Referred material. Bağdatlı, left m1 (BA-3); labial part of a left upper molar (BA-6).

Description and Comparisons

The lower molar (presumably an m1 because of its size, the lack of a contact surface on the base of the anterior side of the molar, and the well-marked external postprotocristid) is relatively fresh, and its enamel is wrinkled (Figure 5.2). The lingual ribs of the metaconid and entoconid are barely visible (they are well-developed in D. feignouxi), and the wall of the molar is almost flat. The posthypocristid reaches the posterior base of the entoconid where it forms a small bulge. The anteroposterior axis of the metaconid is shifted obliquely with respect to that of the entoconid; the metastylid is small. The external postprotocristid is well-marked and does not connect to the prehypocristid as in tragulids. The anterior cingulid is better developed than the posterior cingulid. The fragmentary upper molar (BA-6) is badly damaged (Figure 5.4). Unlike the upper molar tentatively referred to Palaeohypsodontus (Figure 5.5-6), the central fossette between the paracone and metacone is large (this feature is accentuated by the heavy wear of the molar). The styles are moderately developed and the paracone has a strong labial rib. Such a morphology is compatible with that of the upper molar figured in Jehenne (1987).

This species is known from Latest Oligocene localities of Europe where it is restricted to the mammal levels MP 29 to MP 30 (Jehenne, 1987; Scherler et al., 2013; Mennecart, 2015) while the type species D. feignouxi is restricted to the earliest Miocene (Aquitanian, MN1-2; Jehenne, 1987; Scherler et al., 2013). D. guthi is smaller than D. feignouxi, and its metastylid on the lower molars is supposedly less developed (Jehenne, 1987). The external postprotocristid is not signaled as a diagnostic feature of this species, but we have observed such a crest on D. feignouxi and it is present but weaker on D. guthi. The genus Dremotherium has been mentioned in Europe from different MP25 localities (Lavocat 1951; Ginsburg 1967; Hugueney 1997), but the identifications remain unsure, and such an early occurrence of the genus in Europe needs to be better documented.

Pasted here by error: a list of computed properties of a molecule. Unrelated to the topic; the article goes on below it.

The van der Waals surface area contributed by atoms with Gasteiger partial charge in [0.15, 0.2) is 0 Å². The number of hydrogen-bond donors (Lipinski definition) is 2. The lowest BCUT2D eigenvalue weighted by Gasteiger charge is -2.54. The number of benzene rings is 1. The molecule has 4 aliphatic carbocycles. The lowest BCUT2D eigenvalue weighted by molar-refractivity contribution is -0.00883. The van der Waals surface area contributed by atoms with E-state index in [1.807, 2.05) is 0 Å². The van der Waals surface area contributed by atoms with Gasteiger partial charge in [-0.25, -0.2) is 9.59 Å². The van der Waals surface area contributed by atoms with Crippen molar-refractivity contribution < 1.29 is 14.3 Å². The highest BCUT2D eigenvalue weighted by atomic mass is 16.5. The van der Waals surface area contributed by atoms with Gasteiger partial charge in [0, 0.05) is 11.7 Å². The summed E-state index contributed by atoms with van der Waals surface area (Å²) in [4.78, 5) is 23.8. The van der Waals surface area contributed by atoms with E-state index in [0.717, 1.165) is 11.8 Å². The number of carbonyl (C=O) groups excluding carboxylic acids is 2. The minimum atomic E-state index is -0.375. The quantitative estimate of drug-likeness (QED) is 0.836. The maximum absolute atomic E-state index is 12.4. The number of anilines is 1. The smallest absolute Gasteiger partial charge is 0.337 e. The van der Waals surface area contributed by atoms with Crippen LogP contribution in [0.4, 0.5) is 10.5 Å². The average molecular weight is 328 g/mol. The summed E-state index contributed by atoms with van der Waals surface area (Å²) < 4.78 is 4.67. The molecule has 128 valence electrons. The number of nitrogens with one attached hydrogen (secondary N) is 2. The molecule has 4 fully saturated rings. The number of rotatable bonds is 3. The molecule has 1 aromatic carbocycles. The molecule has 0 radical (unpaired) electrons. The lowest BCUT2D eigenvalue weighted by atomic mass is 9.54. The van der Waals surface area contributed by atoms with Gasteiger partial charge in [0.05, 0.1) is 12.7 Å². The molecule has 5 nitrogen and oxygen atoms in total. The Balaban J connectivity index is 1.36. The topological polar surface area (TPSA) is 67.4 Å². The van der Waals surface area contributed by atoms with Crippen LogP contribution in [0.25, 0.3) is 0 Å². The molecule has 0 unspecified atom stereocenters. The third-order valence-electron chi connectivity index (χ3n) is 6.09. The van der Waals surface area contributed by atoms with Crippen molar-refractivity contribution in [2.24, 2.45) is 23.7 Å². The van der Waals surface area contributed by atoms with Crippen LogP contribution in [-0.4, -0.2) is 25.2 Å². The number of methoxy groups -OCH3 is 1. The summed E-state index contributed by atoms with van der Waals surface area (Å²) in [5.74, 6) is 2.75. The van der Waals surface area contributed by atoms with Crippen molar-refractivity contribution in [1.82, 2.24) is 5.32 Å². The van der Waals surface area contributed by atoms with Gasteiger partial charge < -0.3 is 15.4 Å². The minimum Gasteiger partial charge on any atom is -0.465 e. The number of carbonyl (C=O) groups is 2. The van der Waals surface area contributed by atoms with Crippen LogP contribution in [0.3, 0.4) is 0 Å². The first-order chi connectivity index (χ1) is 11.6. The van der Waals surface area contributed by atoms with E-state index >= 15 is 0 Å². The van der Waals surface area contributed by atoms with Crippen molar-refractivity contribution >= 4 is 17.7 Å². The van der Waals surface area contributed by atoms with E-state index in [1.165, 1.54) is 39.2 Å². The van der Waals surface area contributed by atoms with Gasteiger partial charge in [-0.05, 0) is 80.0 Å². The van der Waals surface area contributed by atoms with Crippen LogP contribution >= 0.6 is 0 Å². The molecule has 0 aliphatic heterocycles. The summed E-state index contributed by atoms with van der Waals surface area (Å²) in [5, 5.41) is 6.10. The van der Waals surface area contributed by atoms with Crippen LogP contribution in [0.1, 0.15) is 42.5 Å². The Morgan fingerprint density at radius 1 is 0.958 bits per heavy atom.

In Central Asia, D. cf. guthi is reported from the upper Shand-Gol Formation at the Yagan Tologoi locality on the Dzabhan River (Vislobokova et al., 1996), and D. cf. guthi is also reported from the Biozone C (=’Middle’ Oligocene) of the Valley of Lakes, Central Mongolia (Vislobokova and Daxner-Höck, 2002). The age of Bağdatlı correlates with the mammal level MP27 (S. Sen pers. com.), and the occurrence of D. guthi in Central Anatolia thus predates the earliest occurrence of the species in Europe. According to Vislobokova and Daxner-Höck (2002, figure 9), their biozone C is correlative to an early Late Oligocene age (MP25-26), making the Valley of Lakes occurrence the earliest occurrence of the genus.

Family indet. 2
Genus PALAEOHYPSODONTUS Trofimov, 1958

Type species. P. asiaticus Trofimov, 1958

cf. Palaeohypsodontus sp.
Figure 5.5-6

Referred species. P. zinensis Métais et al., 2003; P. sp. (cited in Vislobokova and Daxner-Höck, 2002).

Referred material. TP641-10, lingual part of upper molar.

Description and Comparisons

We have tentatively identified this genus on the basis of one fragmentary upper molar (the labial wall is lacking, Figure 5.5) from the locality Tepe 641. The protocone and metaconule are sub-equal in size, and highly crescent shaped and fully connected to the labial lobes. The crest resulting from the fusion of postprotocristid and the premetaconule-cristid plugs the central fossette of the molar. These crests are generally not fused in traguloids and Dremotherium even on highly worn molars. The tooth is moderately worn, and it is reasonable to suppose that the unworn teeth of the animal were high-crowned. The enamel is slightly wrinkled (Figure 5.6).